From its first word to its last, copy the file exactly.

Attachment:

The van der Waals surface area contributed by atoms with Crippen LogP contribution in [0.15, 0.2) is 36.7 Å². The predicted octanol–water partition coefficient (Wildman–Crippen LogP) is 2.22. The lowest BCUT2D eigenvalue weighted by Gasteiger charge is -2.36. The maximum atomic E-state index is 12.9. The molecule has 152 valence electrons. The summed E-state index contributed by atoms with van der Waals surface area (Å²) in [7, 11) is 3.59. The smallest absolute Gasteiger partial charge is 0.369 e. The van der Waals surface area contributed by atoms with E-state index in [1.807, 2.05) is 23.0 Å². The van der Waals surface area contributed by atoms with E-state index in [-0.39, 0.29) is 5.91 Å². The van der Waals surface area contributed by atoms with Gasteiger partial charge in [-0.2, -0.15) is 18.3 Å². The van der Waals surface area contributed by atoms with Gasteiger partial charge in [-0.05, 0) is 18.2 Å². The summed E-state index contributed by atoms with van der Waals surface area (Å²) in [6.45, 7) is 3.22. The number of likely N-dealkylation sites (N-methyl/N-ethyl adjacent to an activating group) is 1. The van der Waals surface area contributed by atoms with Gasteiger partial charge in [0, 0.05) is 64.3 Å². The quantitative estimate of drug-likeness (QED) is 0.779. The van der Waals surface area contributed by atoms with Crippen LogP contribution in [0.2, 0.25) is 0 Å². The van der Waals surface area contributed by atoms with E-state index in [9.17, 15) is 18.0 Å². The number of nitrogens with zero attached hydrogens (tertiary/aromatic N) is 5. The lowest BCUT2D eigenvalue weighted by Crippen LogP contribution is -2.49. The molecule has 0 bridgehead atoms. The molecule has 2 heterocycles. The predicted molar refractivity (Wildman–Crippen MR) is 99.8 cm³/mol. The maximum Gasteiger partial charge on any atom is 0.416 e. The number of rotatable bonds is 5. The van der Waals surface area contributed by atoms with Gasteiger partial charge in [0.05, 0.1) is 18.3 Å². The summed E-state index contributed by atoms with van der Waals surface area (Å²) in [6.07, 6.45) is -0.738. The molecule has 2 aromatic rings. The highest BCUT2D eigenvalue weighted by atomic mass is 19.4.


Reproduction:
The van der Waals surface area contributed by atoms with Crippen LogP contribution in [0.15, 0.2) is 36.7 Å². The predicted octanol–water partition coefficient (Wildman–Crippen LogP) is 2.22. The lowest BCUT2D eigenvalue weighted by Gasteiger charge is -2.36. The maximum atomic E-state index is 12.9. The molecule has 152 valence electrons. The summed E-state index contributed by atoms with van der Waals surface area (Å²) in [7, 11) is 3.59. The smallest absolute Gasteiger partial charge is 0.369 e. The van der Waals surface area contributed by atoms with E-state index in [1.807, 2.05) is 23.0 Å². The van der Waals surface area contributed by atoms with E-state index in [-0.39, 0.29) is 5.91 Å². The van der Waals surface area contributed by atoms with Gasteiger partial charge in [-0.2, -0.15) is 18.3 Å². The van der Waals surface area contributed by atoms with Gasteiger partial charge in [-0.05, 0) is 18.2 Å². The summed E-state index contributed by atoms with van der Waals surface area (Å²) in [6.45, 7) is 3.22. The number of likely N-dealkylation sites (N-methyl/N-ethyl adjacent to an activating group) is 1. The van der Waals surface area contributed by atoms with Gasteiger partial charge in [0, 0.05) is 64.3 Å². The quantitative estimate of drug-likeness (QED) is 0.779. The van der Waals surface area contributed by atoms with Crippen LogP contribution in [0.2, 0.25) is 0 Å². The van der Waals surface area contributed by atoms with E-state index in [9.17, 15) is 18.0 Å². The number of nitrogens with zero attached hydrogens (tertiary/aromatic N) is 5. The lowest BCUT2D eigenvalue weighted by Crippen LogP contribution is -2.49. The molecule has 0 bridgehead atoms. The molecule has 2 heterocycles. The predicted molar refractivity (Wildman–Crippen MR) is 99.8 cm³/mol. The maximum Gasteiger partial charge on any atom is 0.416 e. The number of rotatable bonds is 5. The van der Waals surface area contributed by atoms with Gasteiger partial charge in [0.05, 0.1) is 18.3 Å². The summed E-state index contributed by atoms with van der Waals surface area (Å²) in [6.07, 6.45) is -0.738. The molecule has 2 aromatic rings. The highest BCUT2D eigenvalue weighted by atomic mass is 19.4.